UAB SON awarded $5.15M in Education, Clinical, & Training Grants
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Jablonski-Jaudon achieves more milestones in field of aging, dementia
Post-Doc Deborah Ejem explores link between spirituality, health care
PhD student Lowe receives scholarships from NBNA, HPNF
Faculty, PhD student represent School at Thailand health care conference
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Bowen receives grant for health policy research
Post-doc receives five-year, $935,000 K-99/R00 from NINR

Cognitive Consequences of Aging With HIV: Implications for Neuroplasticity and Rehabilitation

Vance, D. E., McDougall, G. M. Jr., Wilson, N., Debiasi, M. O., & Cody, S. L

Abstract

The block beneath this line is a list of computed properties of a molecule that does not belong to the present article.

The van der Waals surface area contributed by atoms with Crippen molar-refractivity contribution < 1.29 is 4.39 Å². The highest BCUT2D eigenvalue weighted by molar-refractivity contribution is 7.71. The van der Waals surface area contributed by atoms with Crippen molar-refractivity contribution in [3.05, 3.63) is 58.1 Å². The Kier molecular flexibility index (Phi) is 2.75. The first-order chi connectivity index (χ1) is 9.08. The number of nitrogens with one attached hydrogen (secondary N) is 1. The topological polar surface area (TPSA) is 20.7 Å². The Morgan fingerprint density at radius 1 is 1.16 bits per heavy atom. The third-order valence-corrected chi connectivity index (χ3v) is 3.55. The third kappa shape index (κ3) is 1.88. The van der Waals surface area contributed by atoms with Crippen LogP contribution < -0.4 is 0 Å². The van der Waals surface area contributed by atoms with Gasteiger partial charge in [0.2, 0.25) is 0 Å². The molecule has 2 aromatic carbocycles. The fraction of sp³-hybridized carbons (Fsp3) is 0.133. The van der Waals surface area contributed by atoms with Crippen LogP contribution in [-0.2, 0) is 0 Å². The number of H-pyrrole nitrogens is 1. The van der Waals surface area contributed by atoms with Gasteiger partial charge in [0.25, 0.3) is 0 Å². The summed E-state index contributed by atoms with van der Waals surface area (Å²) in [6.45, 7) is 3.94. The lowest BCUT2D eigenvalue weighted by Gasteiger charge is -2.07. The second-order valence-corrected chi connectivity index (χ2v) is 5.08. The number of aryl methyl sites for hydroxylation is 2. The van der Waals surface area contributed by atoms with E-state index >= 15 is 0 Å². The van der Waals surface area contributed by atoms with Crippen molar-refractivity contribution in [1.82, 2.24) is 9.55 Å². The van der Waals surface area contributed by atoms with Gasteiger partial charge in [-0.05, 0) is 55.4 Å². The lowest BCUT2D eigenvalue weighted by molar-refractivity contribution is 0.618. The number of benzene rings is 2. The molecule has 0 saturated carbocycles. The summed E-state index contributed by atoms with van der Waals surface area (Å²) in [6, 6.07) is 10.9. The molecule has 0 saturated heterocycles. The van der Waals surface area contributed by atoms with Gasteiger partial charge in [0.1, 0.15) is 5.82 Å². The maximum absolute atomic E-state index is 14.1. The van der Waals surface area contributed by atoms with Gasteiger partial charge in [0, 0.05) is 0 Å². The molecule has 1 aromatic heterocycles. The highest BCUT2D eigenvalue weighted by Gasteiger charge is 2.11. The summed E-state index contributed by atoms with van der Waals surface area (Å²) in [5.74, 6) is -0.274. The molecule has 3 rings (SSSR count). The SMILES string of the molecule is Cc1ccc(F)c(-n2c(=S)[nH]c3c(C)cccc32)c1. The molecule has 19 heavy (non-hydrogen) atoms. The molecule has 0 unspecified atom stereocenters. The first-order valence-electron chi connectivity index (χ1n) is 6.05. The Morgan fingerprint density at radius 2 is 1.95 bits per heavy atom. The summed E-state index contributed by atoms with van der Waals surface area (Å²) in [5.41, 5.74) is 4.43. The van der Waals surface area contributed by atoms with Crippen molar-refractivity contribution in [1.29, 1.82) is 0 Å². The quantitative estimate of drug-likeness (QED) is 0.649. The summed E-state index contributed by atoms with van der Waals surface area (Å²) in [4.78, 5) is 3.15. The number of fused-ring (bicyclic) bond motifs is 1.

Combination active antiretroviral therapy prevents HIV from replicating and ravaging the immune system, thus allowing people to age with this disease. Unfortunately, the synergistic effects of HIV and aging can predispose many to become more at risk of developing cognitive deficits, which can interfere with medical management, everyday functioning, and quality of life. The purpose of this article is to describe the role of cognitive reserve and neuroplasticity on cognitive functioning in those aging with this disease. Specifically, the role of environment and the health of these individuals can compromise cognitive functioning. Fortunately, some cognitive interventions such as prevention and management of comorbidities, cognitive remediation therapy, and neurotropic medications may be of value in preventing and rehabilitating the cognitive consequences of aging with HIV. Novel approaches such as cognitive prescriptions, transcranial direct stimulation, and binaural beat therapy may also be considered as possible techniques for cognitive rehabilitation.